Namaste Labs’ CEO Shawn Tollerson Talks Brains, Beauty and Being Black

Since the 1960s, Chicago has cultivated a great deal of entrepreneurs who have built their fortunes on the beauty and haircare industry. For Black-owned companies who have paved the way from Soft Sheen to Luster—many have sold off to bigger conglomerates or foreign ownerships.

With an estimated $7.5 billion spent by African-American women on beauty and hair care products—only one major international haircare corporation is headed up by a Black female CEO.

Shawn Tollerson has climbed the corporate ladder throughout the years, starting as a writer for a hair care brand, moving into brand management and working on several marketing campaigns. She recently joined Namaste Laboratories three years ago as Chief Marketing Officer, gradually making headway with her efficient management style landing at the top spot as CEO.

The company was acquired in 2010 by Dabur International, a company whose holdings include several health and hair care brands across 35 countries and is based in Dubai.

Namaste Labs is headquartered in Chicago and recently relocated to the West Loop.

Organic Root Stimulator (ORS) is a familiar brand that has built a large audience and recently received a facelift through a special marketing initiative.

Tollerson says the No Stereotypes campaign was an award-winning campaign that focused on the consumer being “who they are” and breaking through stereo barriers.  “Speaking to consumers about the fact that no matter what your hair type or texture, we should celebrate who we are and love each other because God made us and our hair types. Sometimes people judge us when they see our hair a certain way whether you’re smart or whether you are pretty or whether you’re right for this particular job,” she said. “So, working with Burrell Advertising, we’ve been able to create this campaign. When I was chief marketing officer for Namaste, it really was a groundbreaking breakthrough versus  just a pretty beauty ad.”

Working on this campaign, Tollerson was able to bring together a strong team of women who understood their core consumer—Black women. “We really cut to the core of who we are as a culture and from that role I was promoted to COO as chief operating officer. In that position I was able to work with operations, finance, human resources, legal and really trying to get some infrastructure into the company. We worked really hard to rebuild some of the foundation. Later, they asked me to become the CEO.”

For a year, in her role as the company’s CEO, there have been some changes, but she is confident the team is in the right direction. As they move into 2018, they are revitalizing a long-time product of the ORS family—the Olive Oil brand.

“The biggest focus for us right now is the refresh of Olive Oil. We’ve had this brand around for over 20 years. The last time it’s been refreshed was about 2012. It needed to get an update. We have to add new things to increase our relevance. So, we’ve been able to do that and now our focus is going to be in ensuring the brand really does provide the customer what she’s looking for.”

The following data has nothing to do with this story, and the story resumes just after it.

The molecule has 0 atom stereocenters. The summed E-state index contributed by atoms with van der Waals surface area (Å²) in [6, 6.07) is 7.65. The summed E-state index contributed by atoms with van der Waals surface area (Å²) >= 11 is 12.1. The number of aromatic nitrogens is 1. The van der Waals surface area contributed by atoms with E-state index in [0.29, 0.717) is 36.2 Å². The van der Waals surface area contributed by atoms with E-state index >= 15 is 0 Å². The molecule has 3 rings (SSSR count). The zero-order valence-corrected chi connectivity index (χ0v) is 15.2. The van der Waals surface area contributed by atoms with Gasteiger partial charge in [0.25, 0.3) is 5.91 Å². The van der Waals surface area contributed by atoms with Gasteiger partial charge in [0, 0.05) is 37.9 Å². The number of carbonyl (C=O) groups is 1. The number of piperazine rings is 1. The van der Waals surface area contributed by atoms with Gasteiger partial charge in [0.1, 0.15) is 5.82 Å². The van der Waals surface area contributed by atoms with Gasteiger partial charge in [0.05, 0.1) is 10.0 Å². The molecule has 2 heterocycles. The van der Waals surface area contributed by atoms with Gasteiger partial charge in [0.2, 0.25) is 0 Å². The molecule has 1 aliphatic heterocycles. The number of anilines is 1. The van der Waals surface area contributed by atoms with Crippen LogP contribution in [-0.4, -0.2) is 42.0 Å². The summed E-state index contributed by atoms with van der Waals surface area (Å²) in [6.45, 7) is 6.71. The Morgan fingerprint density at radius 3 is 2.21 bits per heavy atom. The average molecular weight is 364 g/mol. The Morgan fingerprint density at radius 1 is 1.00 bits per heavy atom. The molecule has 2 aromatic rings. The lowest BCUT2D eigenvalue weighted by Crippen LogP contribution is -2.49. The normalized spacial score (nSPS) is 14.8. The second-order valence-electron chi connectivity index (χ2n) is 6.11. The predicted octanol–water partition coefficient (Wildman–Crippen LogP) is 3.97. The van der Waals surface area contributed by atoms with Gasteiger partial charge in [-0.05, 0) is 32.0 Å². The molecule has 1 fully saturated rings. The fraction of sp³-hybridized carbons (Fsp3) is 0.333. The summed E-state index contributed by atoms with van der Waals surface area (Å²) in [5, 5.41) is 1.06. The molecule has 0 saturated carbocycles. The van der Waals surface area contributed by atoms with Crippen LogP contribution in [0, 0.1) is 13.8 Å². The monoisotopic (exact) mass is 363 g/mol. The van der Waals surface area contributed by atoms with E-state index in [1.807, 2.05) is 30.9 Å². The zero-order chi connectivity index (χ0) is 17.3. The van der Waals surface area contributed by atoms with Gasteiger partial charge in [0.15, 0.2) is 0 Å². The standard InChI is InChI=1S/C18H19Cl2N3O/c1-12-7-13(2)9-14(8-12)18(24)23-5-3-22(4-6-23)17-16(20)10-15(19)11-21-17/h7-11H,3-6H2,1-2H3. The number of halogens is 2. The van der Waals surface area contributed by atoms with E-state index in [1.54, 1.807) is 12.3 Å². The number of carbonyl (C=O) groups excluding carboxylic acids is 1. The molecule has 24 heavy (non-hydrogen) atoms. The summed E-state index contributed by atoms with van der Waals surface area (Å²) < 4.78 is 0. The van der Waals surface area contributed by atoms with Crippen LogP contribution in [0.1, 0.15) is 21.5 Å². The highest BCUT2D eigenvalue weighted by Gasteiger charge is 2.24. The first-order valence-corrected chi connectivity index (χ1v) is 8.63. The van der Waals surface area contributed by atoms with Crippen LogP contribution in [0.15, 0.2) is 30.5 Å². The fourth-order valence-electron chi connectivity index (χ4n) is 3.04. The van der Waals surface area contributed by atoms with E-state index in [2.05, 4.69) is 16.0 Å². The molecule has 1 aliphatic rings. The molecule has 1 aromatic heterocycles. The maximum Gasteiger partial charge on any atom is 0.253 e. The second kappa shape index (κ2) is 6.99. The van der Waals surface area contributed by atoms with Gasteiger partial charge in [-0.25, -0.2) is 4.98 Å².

Tollerson grew up in South Carolina, married her high school sweetheart and attended the University of South Carolina, where she studied Journalism. After graduation, she entered the hair care industry by default but soon learned by fate—her journey began.

“I come from a very humble beginning. I don’t come from wealth. I started very much in the projects of South Carolina. I paid my way through school and I didn’t intend to become a CEO of a hair care company. That was not the intention. But one thing I always loved is us; wherever I’ve been in my life, I appreciate the struggle of who we are and what we mean,” said Tollerson.

Without the support of her husband she said, the road would’ve been bumpy, but marriage and motherhood has kept her grounded.

She says, “I think you have to marry your best friend because you change over time and that person has to know who you are, and you have to know who they are. I’ve been very blessed in my career to have been able to facilitate and bring to life a lot of the things that help us as a people.”

Running a multi-million-dollar operation in a billion-dollar industry, Tollerson feels Chicago is the right city despite the lure of bi-coastal markets such as New York City and Los Angeles. “Chicago is in the middle of the country so when you want to do a focus group, Chicago is a great place to know the heartbeat of the consumer. We’re in the middle so we’re not too extreme one way or the other. I think when it comes down to consumer intelligence, Chicago is an amazing spot to be.”

In 2017, there are fewer Black owned corporations controlling a dominant share of the Black hair care and beauty market share than in the 1970s. With more start-ups breaking on the scene, encouraging the spirit of entrepreneurship—Tollerson says more African American executives must head up companies who benefit from our consumers.

“You have to be at the table and we can’t be afraid to raise our voice when it’s not correct. I have been extraordinarily fortunate in my career to be a very strong voice and I won’t let anything go. Regarding the “no stereotypes” campaign, we’ve hit a lot of sensitive spots. By having an African-American female team, we have placed on point—it shows through our connection,” she adds.

“I always say you have to invest in each other. We have to help pull each other up. I feel if we don’t do that, we leave people behind.”

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